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A Near-Catastrophic Ferry Trip Recalls Past Naval Disasters

There’s a World War II story that has been forgotten for too long.

In December 1944, just seven weeks after the Battle of Leyte Gulf near the Philippines, the US Navy’s Task Force 38, under Admiral William “Bull” Halsey, got caught in a dreadful typhoon. Winds of over 100 mph eventually led to the capsizing and loss of three destroyers and serious damage to over 12 other ships, including the aircraft carrier Monterrey.

One hundred forty-six aircraft were lost or rendered useless. Nearly 800 sailors lost their lives. It’s a tale of stirring heroism and, sadly, avoidable tragedy. It was the greatest natural disaster in US naval history.

Reading about this storm, called Typhoon Cobra, reminded me of one of the most extraordinary moments in my 52 years of teaching at Alfred University.

For a January 1976 class in British history, I took nine students to the United Kingdom. We first visited England, then sailed to Ireland from Holyhead, Wales, on a 450-foot-long ferry. We spent a wonderful week in the Emerald Isle.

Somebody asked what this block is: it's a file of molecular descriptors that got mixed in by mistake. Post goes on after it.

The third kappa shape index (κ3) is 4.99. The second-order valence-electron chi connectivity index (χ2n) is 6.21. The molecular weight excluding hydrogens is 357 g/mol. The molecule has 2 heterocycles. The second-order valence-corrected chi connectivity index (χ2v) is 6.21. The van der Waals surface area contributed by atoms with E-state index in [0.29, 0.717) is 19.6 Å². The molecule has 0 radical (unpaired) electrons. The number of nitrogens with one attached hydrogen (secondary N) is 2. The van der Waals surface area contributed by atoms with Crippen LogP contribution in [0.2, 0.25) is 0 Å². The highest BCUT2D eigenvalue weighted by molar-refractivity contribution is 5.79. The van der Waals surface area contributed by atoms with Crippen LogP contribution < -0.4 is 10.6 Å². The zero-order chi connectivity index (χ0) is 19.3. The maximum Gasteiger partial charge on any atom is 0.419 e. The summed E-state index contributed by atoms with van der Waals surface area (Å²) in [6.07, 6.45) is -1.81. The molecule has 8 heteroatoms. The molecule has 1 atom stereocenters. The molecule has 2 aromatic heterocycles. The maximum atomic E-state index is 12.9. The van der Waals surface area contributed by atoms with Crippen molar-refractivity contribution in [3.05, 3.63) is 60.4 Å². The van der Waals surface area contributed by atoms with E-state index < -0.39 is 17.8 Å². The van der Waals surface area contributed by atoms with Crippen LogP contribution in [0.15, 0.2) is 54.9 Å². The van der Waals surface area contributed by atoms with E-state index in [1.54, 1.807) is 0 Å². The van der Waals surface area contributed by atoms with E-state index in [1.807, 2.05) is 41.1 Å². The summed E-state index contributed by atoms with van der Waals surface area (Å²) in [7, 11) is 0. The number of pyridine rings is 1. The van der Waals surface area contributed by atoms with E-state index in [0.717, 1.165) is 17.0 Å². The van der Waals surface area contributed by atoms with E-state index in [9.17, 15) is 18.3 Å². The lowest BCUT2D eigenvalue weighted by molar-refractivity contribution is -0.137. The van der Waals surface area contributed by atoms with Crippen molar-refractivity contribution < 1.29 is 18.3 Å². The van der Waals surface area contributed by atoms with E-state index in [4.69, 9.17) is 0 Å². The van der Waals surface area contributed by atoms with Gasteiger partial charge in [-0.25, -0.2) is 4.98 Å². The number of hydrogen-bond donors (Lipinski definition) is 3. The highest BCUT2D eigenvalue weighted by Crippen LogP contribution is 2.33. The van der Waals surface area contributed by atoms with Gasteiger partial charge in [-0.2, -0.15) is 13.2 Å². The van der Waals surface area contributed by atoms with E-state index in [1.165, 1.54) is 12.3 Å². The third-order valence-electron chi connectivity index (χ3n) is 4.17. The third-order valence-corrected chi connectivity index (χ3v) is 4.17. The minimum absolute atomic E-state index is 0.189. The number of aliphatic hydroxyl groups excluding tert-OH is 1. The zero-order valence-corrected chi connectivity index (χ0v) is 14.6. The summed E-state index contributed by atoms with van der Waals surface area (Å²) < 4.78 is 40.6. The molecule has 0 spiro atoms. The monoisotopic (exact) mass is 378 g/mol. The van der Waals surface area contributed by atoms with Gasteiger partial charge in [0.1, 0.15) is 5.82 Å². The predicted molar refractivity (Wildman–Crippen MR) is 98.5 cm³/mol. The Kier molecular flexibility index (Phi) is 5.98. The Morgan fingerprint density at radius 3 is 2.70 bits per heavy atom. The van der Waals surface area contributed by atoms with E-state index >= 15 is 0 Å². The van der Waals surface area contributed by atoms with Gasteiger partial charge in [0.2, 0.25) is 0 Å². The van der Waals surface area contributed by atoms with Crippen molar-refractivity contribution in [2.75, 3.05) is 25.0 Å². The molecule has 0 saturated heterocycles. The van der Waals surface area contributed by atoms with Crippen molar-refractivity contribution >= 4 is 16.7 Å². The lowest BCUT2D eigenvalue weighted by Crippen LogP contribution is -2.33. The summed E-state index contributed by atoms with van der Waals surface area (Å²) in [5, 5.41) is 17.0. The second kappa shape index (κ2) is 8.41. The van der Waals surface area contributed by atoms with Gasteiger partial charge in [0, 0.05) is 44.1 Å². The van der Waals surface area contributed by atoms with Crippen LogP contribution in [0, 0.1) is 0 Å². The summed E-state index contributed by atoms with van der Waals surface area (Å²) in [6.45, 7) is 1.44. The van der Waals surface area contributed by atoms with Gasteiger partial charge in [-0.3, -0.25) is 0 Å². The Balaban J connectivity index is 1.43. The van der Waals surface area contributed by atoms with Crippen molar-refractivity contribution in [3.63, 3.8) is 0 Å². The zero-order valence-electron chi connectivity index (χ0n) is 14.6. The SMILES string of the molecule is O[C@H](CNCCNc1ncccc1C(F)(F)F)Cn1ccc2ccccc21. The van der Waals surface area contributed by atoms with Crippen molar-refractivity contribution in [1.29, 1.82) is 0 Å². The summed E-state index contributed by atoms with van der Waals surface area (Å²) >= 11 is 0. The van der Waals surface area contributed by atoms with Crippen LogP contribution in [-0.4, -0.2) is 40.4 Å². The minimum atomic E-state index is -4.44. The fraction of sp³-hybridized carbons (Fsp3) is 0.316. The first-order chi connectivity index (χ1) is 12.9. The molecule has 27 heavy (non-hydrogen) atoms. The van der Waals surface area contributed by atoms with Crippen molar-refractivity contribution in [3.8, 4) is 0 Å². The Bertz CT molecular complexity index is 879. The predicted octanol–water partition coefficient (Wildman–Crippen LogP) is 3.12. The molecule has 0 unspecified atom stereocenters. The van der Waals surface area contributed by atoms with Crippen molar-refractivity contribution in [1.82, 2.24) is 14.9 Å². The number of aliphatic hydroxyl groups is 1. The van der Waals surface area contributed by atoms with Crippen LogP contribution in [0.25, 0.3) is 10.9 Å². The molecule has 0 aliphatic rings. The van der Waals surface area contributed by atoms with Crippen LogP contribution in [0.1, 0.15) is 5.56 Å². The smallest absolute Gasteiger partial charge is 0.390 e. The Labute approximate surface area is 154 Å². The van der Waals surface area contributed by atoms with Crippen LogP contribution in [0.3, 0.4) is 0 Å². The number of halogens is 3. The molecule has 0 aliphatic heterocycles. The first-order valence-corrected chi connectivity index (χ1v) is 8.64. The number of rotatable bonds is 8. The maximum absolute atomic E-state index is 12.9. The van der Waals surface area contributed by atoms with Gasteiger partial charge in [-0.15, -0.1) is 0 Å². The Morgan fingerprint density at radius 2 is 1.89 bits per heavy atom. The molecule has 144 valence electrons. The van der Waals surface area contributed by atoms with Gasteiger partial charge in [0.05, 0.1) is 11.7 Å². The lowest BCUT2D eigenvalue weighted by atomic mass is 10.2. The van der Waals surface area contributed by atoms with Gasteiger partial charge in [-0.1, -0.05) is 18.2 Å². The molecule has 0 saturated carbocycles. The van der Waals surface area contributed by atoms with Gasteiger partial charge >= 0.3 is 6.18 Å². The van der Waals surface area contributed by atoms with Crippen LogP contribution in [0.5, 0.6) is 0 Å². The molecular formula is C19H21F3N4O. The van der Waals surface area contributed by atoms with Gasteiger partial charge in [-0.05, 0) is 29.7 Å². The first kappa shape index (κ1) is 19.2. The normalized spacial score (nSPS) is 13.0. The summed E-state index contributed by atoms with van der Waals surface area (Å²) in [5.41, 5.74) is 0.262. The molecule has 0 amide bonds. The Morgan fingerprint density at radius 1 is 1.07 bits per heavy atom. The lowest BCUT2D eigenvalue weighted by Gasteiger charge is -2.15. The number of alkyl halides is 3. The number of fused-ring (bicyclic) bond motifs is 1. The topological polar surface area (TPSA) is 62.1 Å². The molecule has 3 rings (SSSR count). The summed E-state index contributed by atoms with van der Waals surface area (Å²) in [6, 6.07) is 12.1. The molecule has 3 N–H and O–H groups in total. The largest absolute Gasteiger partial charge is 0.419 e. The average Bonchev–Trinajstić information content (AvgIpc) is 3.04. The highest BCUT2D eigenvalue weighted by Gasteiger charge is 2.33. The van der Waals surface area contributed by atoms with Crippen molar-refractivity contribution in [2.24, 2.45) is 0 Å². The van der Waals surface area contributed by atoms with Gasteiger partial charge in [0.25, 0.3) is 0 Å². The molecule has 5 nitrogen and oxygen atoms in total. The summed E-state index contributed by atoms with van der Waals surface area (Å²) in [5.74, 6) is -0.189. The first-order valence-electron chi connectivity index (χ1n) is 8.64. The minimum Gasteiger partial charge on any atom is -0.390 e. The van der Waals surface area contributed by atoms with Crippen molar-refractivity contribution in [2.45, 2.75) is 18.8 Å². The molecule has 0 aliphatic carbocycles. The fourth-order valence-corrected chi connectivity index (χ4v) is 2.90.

Our return, however, contained some drama. Typical of an Irish winter, it was pouring when we arrived at the ferry terminal in Dublin. We expected a three-and-a-half hour voyage back to Wales. What caught my attention were sizable waves in what is normally a silky-calm harbor. I therefore recommend that we all take Dramamine, an anti-seasickness pill. Five students followed my advice. Four declined. They would soon regret it.

The ferry left port around 8 p.m. What we could not have known was that halfway across the Irish Sea, we would encounter a Force 11 gale (70 mph winds) that British weather authorities labeled “Capella.” We were all located on an indoor deck just below topside. The four students who refused Dramamine became violently seasick and dashed every few minutes to the lavatories. It didn’t help that the deck had become slick with sea water and vomit from over a hundred other passengers.

Read entire article at Buffalo News